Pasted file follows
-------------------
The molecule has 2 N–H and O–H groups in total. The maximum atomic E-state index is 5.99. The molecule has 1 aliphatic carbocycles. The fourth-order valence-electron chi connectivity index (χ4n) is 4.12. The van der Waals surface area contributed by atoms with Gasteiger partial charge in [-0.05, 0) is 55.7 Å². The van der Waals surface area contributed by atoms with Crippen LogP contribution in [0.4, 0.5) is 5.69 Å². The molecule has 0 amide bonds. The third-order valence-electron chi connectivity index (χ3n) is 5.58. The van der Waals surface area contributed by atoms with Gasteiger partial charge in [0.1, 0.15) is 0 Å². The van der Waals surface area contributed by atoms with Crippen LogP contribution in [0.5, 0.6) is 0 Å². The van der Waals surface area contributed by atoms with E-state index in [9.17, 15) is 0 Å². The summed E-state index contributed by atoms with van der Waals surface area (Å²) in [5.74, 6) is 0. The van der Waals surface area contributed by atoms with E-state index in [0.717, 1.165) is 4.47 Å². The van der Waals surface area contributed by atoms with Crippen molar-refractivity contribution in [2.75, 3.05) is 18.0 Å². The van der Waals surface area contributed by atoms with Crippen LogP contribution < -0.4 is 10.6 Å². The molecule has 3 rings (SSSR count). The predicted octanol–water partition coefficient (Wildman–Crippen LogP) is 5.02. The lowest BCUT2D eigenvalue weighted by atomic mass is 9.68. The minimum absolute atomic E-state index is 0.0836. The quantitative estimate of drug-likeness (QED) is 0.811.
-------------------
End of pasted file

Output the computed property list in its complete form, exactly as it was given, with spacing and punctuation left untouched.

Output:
The molecule has 2 N–H and O–H groups in total. The maximum atomic E-state index is 5.99. The molecule has 1 aliphatic carbocycles. The fourth-order valence-electron chi connectivity index (χ4n) is 4.12. The van der Waals surface area contributed by atoms with Gasteiger partial charge in [-0.05, 0) is 55.7 Å². The van der Waals surface area contributed by atoms with Crippen LogP contribution in [0.4, 0.5) is 5.69 Å². The molecule has 0 amide bonds. The third-order valence-electron chi connectivity index (χ3n) is 5.58. The van der Waals surface area contributed by atoms with Gasteiger partial charge in [0.1, 0.15) is 0 Å². The van der Waals surface area contributed by atoms with Crippen LogP contribution in [0.5, 0.6) is 0 Å². The van der Waals surface area contributed by atoms with E-state index in [9.17, 15) is 0 Å². The summed E-state index contributed by atoms with van der Waals surface area (Å²) in [5.74, 6) is 0. The van der Waals surface area contributed by atoms with E-state index in [0.717, 1.165) is 4.47 Å². The van der Waals surface area contributed by atoms with Crippen molar-refractivity contribution in [2.75, 3.05) is 18.0 Å². The van der Waals surface area contributed by atoms with Crippen LogP contribution < -0.4 is 10.6 Å². The molecule has 3 rings (SSSR count). The predicted octanol–water partition coefficient (Wildman–Crippen LogP) is 5.02. The lowest BCUT2D eigenvalue weighted by atomic mass is 9.68. The minimum absolute atomic E-state index is 0.0836. The quantitative estimate of drug-likeness (QED) is 0.811.